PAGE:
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Surgeon loses $3.3 million verdict after saying to family that he's sorry
Real problem may be that he said more than that
A $3.3 million verdict against a doctor who apologized to his patient's family for her death is leading some healthcare professionals to wonder if the push for apologies and transparency has a dark side. Are risk managers encouraging physicians to say something that actually will work against them in court?
Michael Knapic, DO, and his attorney certainly think so. They say he is being punished for expressing regret about his patient's death and that the Ohio apology statute intended to protect such statements has no value. Others say Knapic lost the case not because he said he was sorry, but because of what else he said.
The plaintiff, Leroy Davis of Glenmont, OH, sued Knapic, of Wooster Orthopaedics and Sports Medicine in Wooster, OH, after his 49-year-old wife, Barbara Davis, passed away following a lumbar microdiscectomy performed on July 23, 2004. The plaintiff accused him of severing Davis's left common iliac artery, lacerating her iliac vein, and "failing to timely diagnose and treat" the resulting medical condition, according to court records.
According to the trial transcript, Davis testified that, after the surgery, "Dr. Knapic ... said the back surgery went OK but he nicked an artery, and he takes full responsibility and it was my fault." Later, the jury heard Davis's adult daughter, Pamela Bickel, testify that, after the surgery, Knapic "said as far as the back surgery, everything went fine, but ... when they rolled her over that her blood pressure started to drop and they did an ultrasound and s[aw] that she was bleeding, that at some point an artery was nicked. . . . And he said, 'It's my fault. I take full responsibility.'"
During her pre-trial deposition, Bickel reported that Knapic said he was "sorry." However, that testimony was not submitted as evidence during the trial.
Broad interpretation needed, doctor says
Both sides involved in the case agreed that Ohio state law prohibits a healthcare professional's statement of sympathy as evidence in malpractice cases. They differed sharply, however, on whether or not admissions of liability or fault could be admitted.
Knapic's attorney, Christopher Humphrey, JD, of Canton, OH, argued that the definition of "apology" implies an expression of fault and admission of error. The state law intends to protect the physician-patient relationship following adverse medical events, he told the court, and so the legislature must have wanted Knapic to be able to say he took responsibility without that being used against him in court.
The plaintiff, however, argued that the law does not exclude a direct admission of fault as evidence. The trial court agreed. Knapic and his practice group challenged the verdict, but the Ohio Court of Appeals upheld the lower court's ruling. The court of appeals stated in its decision that the intent of the law is "to protect pure expressions of apology, sympathy, commiseration, condolence, compassion or a general sense of benevolence, but not admissions of fault."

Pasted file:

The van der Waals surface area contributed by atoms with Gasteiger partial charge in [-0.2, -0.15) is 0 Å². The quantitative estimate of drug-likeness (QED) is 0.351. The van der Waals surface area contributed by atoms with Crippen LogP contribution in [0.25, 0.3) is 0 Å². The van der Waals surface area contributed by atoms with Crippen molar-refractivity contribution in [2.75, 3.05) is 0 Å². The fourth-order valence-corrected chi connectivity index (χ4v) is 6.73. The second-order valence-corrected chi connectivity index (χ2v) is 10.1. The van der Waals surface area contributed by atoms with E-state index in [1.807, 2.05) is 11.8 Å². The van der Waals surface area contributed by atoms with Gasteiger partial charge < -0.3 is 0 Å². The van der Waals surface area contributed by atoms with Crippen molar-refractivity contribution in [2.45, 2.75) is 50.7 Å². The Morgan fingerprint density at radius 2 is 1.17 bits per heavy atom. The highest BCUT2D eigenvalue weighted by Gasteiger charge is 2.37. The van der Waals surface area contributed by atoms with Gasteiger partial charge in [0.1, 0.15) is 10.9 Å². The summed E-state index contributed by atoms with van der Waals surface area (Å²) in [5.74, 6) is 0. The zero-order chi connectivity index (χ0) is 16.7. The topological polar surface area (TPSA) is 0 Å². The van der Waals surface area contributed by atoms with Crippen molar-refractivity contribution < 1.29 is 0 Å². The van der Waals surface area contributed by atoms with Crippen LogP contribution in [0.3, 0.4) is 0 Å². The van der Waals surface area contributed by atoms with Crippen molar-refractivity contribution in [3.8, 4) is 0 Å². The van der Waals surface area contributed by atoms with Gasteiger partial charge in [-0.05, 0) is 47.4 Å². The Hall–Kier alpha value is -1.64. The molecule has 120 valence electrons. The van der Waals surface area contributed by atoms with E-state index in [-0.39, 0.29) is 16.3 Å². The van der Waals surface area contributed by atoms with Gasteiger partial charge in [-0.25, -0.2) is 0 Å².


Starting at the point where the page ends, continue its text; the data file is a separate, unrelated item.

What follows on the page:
The court went on to explain that a "physician may speak with a patient or a patient's family members and express his heartfelt sympathy for their pain following a negative outcome without risk of that expression of sympathy being used against him in court."
The case will be appealed to the Ohio Supreme Court, says Christopher Humphrey, JD, an attorney with the law firm of Buckingham, Doolittle & Burroughs in Canton, OH. The appeals court interpretation of the Ohio apology law effectively renders the statute meaningless, he argues. "I think a risk manager has to advise people now that until this is clarified you can't really say anything because we don't know what is fair game," Humphrey says. "The court is essentially saying that you can say you're sorry, but anything after that is an admission against interests."
Knapic denies that is admitted liability to the patient's family, Humphrey says. The case should have hinged on whether the surgeon was liable for nicking the artery or whether that was a known risk of the procedure and the doctor did not violate the standard of care, he says. Instead, Humphrey says the trial was focused on what the surgeon said to the family afterward.
Under the rulings of the trial court and appeals court, Humphrey says, a doctor can say only "I'm sorry" and not much else. That is not realistic, he says. "If you say anything other than 'I'm sorry that that happened,' you're essentially saying 'I violated the standard of care in a way that directly and proximately resulted in harm, and you're entitled to damages,'" he says. "In that case, the statute is meaningless. If you say you're sorry, and the family and asks 'for what?' and you say you can't comment any further, you've just made it worse."
Christopher Humphrey, JD, Buckingham, Doolittle & Burroughs, Canton, OH. Telephone: 330-491-5232. E-mail: firstname.lastname@example.org.
Grena Porto, RN, MS, ARM, CPHRM, Principal, QRS Healthcare Consulting, Hockessin, DE. Telephone: (302) 235-2363. E-mail: email@example.com.
Doug Wojcieszak, Founder, Sorry Works! Coalition, Glen Carbon, IL. Telephone: (618) 559-8168. E-mail : firstname.lastname@example.org.